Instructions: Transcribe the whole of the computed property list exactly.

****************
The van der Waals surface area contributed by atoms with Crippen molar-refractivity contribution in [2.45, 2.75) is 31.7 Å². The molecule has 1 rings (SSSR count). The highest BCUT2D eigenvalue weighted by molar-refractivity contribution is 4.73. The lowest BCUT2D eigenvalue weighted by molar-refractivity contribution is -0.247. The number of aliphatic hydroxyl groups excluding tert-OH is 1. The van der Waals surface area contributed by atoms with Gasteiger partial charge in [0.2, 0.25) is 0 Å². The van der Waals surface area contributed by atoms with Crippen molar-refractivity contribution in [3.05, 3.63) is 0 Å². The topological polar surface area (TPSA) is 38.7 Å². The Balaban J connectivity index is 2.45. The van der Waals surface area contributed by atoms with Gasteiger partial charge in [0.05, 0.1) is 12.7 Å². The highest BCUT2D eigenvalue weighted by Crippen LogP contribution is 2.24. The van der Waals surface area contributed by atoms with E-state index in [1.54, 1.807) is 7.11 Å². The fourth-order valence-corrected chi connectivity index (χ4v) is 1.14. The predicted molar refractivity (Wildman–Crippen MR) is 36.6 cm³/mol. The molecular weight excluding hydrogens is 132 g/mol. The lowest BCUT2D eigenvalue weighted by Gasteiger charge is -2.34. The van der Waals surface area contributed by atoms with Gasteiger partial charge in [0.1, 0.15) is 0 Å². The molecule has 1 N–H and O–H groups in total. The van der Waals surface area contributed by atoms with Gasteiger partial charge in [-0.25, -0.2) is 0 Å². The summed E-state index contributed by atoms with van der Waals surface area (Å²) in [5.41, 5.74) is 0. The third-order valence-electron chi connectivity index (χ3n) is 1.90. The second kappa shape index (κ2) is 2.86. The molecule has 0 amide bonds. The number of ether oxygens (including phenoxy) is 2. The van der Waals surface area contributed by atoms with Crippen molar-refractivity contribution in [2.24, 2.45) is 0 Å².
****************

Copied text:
The van der Waals surface area contributed by atoms with Crippen molar-refractivity contribution in [2.45, 2.75) is 31.7 Å². The molecule has 1 rings (SSSR count). The highest BCUT2D eigenvalue weighted by molar-refractivity contribution is 4.73. The lowest BCUT2D eigenvalue weighted by molar-refractivity contribution is -0.247. The number of aliphatic hydroxyl groups excluding tert-OH is 1. The van der Waals surface area contributed by atoms with Gasteiger partial charge in [0.2, 0.25) is 0 Å². The van der Waals surface area contributed by atoms with Crippen molar-refractivity contribution in [3.05, 3.63) is 0 Å². The topological polar surface area (TPSA) is 38.7 Å². The Balaban J connectivity index is 2.45. The van der Waals surface area contributed by atoms with Gasteiger partial charge in [0.05, 0.1) is 12.7 Å². The highest BCUT2D eigenvalue weighted by Crippen LogP contribution is 2.24. The van der Waals surface area contributed by atoms with E-state index in [1.54, 1.807) is 7.11 Å². The fourth-order valence-corrected chi connectivity index (χ4v) is 1.14. The predicted molar refractivity (Wildman–Crippen MR) is 36.6 cm³/mol. The molecular weight excluding hydrogens is 132 g/mol. The lowest BCUT2D eigenvalue weighted by Gasteiger charge is -2.34. The van der Waals surface area contributed by atoms with Gasteiger partial charge in [0.1, 0.15) is 0 Å². The molecule has 1 N–H and O–H groups in total. The van der Waals surface area contributed by atoms with Gasteiger partial charge in [-0.25, -0.2) is 0 Å². The summed E-state index contributed by atoms with van der Waals surface area (Å²) in [5.41, 5.74) is 0. The third-order valence-electron chi connectivity index (χ3n) is 1.90. The second kappa shape index (κ2) is 2.86. The molecule has 0 amide bonds. The number of ether oxygens (including phenoxy) is 2. The van der Waals surface area contributed by atoms with Crippen molar-refractivity contribution in [2.24, 2.45) is 0 Å².